The Panasonic LX100 is an engineering marvel. Along with the Apple Watch this has been the most impressive feat of miniaturisation of 2014 so far. To take both of these products travelling would be extremely liberating relative to taking a clunky DSLR and a standard smartphone. If the application of the technology is impressive, wait to you see what is being applied. The specs are outstanding for a camera of this kind, with the large Micro Four Thirds sensor of the GH4 sitting behind a Leica 24-75mm F1.7-2.8 lens, with 4K video, 11fps continuous shooting, and the same 4 core image processor as the GH4.
The LX100’s lens is incredible. A fast aperture zoom, 9-34mm and so 24-75mm in full frame terms – for Micro Four Thirds this lens would be considered premium and here you get it bundled with the body.
The LX100 utilises a multi-aspect mode on the GH4’s Micro Four Third sized sensor. This means that within the full 4:3 16MP sensor from the GH4, the LX7 crops a 16:9, 4:3 or 3:2 recording area from the sensor which has the same angle of view in each aspect ratio.
Therefore selecting 16:9 widens what you see on each side, to compensate for the loss of field of view vertically from, say, 4:3.
This was something the camera the LX100 succeeds, the LX7 had and the GH2 before it.
Before smartphones really took their hold on their consumer and before Facebook was truly mainstream, the LX series was an extremely popular compact camera for tourists. It occupied a large chunk of the higher end of the market with premium features and image quality for the time. Panasonic, rather than merely giving in are putting up a fight against the iPhone today, with the LX100 compact and the CM1 smartphone. There’s no way you can capture as good an images with an iPhone or Samsung S5 as you can with either of the Panasonic cameras. It is time for users to get their priorities in order and consider what is most important. Is it a huge number of smartphone OS features that you never use, or is it the ability to capture, share and record your life in the best quality? We only have one life on this earth and it seems a bit of a waste to spend it playing Angry Birds. That’s way today I cancelled my iPhone 6 Plus order and got in line for the Panasonic CM1. The LX100 I will also buy as a travel camera when I don’t want to bring a larger camera and selection of lenses with me.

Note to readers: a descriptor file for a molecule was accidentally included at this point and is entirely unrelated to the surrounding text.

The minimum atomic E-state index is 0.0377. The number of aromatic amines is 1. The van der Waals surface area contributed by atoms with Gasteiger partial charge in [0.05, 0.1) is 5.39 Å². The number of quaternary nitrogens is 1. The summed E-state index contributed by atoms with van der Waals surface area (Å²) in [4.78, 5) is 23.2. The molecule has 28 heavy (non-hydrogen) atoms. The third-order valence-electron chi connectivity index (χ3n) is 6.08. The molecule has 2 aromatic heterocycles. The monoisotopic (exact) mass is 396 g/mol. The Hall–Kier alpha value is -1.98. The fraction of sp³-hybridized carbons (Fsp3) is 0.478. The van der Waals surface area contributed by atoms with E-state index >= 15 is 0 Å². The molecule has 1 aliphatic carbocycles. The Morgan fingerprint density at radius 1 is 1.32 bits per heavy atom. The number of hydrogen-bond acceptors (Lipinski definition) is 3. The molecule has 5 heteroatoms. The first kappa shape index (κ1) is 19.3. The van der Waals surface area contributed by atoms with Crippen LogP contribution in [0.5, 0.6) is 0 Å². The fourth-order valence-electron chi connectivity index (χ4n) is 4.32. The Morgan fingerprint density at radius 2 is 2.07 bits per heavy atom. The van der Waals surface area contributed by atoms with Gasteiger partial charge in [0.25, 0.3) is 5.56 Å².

The design is quite lovely and based on the Panasonic L1 from way back in 2006 when Panasonic first entered the market with the Four Thirds standard. This was an innovative camera back then and it retains its old-school charm right to this day, with chunky manual control and unique optical viewfinder system.
The LX100 corrects what I didn’t like about the Panasonic GM1, although overall that too was a really fun camera, it lacked for manual control. The LX100 ergonomics look extremely good and there’s ample Fuji X style control on the retro styled body.
I can see a lot of Fuji X100 users buying one, especially if they want to shoot video. There’s no comparison between the Fuji X series and this for video. The LX100 is hands down cutting edge for capturing moving images, with 4K video and the same 100Mbit 4K codec found in the GH4. The camera is going to be more than a capable replacement for the Sony RX100 series and a brilliant option for filmmakers shooting material from drones like the DJI Phantom. Aerial shoots in general will benefit from a small camera like this shooting 4K.
So that’s the introduction done – I’ll have more on the Panasonic LX100 this week on EOSHD, when I arrive at Photokina and have shot with it.